Abstract: Why do some entrepreneurs benefit from their portfolio of peer advisers while others do not? In this study, we argue that communication practices are an important but overlooked factor in the formation of useful advice relationships between entrepreneurs, particularly in the context of developing economies. We hypothesize that improving entrepreneurs’ communication practices will affect the relationships they form and have implications for their business performance. To test our theory, we conducted a field experiment in Togo with 301 entrepreneurs who were randomized into a communication practices intervention that was embedded in a business training program. We found that entrepreneurs who were exposed to better communication practices perceived interactions more cooperatively and exchanged more information during those interactions. Moreover, improving communication practices also led to a 50 percent increase in the number of relationships entrepreneurs formed with peers. These relationships exhibited more matching based on skill and were more ethnically diverse. Finally, communication practices training also substantially increased entrepreneurs’ business performance. Our findings highlight how communication practices play a central role in entrepreneurs’ ability to form portfolios of relationships and perform in challenging business environments.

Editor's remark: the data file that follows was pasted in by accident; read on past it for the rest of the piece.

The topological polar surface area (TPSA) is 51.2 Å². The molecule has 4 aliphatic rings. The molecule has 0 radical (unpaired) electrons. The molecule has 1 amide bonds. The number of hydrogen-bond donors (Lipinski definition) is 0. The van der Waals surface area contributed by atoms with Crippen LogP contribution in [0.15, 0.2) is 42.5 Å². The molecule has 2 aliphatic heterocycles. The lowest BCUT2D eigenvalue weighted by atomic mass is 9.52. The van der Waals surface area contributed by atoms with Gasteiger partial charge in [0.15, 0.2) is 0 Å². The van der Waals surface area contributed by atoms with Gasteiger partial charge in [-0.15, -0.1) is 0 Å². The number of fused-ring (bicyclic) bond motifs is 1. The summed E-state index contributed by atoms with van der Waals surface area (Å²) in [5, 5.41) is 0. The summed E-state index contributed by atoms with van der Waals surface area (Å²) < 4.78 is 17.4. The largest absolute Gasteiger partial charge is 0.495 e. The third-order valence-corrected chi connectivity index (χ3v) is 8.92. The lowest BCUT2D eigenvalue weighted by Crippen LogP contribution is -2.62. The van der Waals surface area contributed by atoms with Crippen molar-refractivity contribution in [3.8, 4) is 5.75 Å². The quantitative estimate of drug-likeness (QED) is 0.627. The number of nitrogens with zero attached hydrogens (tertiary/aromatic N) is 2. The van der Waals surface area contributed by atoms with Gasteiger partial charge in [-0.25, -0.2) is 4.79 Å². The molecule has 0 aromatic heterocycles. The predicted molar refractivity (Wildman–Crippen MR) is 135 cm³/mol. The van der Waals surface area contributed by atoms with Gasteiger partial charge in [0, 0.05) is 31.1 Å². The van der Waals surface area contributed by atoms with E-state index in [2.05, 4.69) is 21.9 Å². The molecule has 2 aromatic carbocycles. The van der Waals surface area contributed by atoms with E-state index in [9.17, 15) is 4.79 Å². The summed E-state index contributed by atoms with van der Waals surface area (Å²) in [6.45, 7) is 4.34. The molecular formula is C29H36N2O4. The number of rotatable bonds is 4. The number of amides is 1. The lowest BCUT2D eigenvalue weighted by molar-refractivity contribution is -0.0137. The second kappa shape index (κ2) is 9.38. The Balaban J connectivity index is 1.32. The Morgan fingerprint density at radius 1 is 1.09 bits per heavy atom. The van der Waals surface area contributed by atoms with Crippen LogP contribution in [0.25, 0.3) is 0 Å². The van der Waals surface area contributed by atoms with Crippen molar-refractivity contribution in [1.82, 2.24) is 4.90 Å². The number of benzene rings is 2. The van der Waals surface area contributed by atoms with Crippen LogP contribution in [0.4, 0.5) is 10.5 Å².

Date: 2019–09–26
  10. By: King Yoong Lim; Diego Morris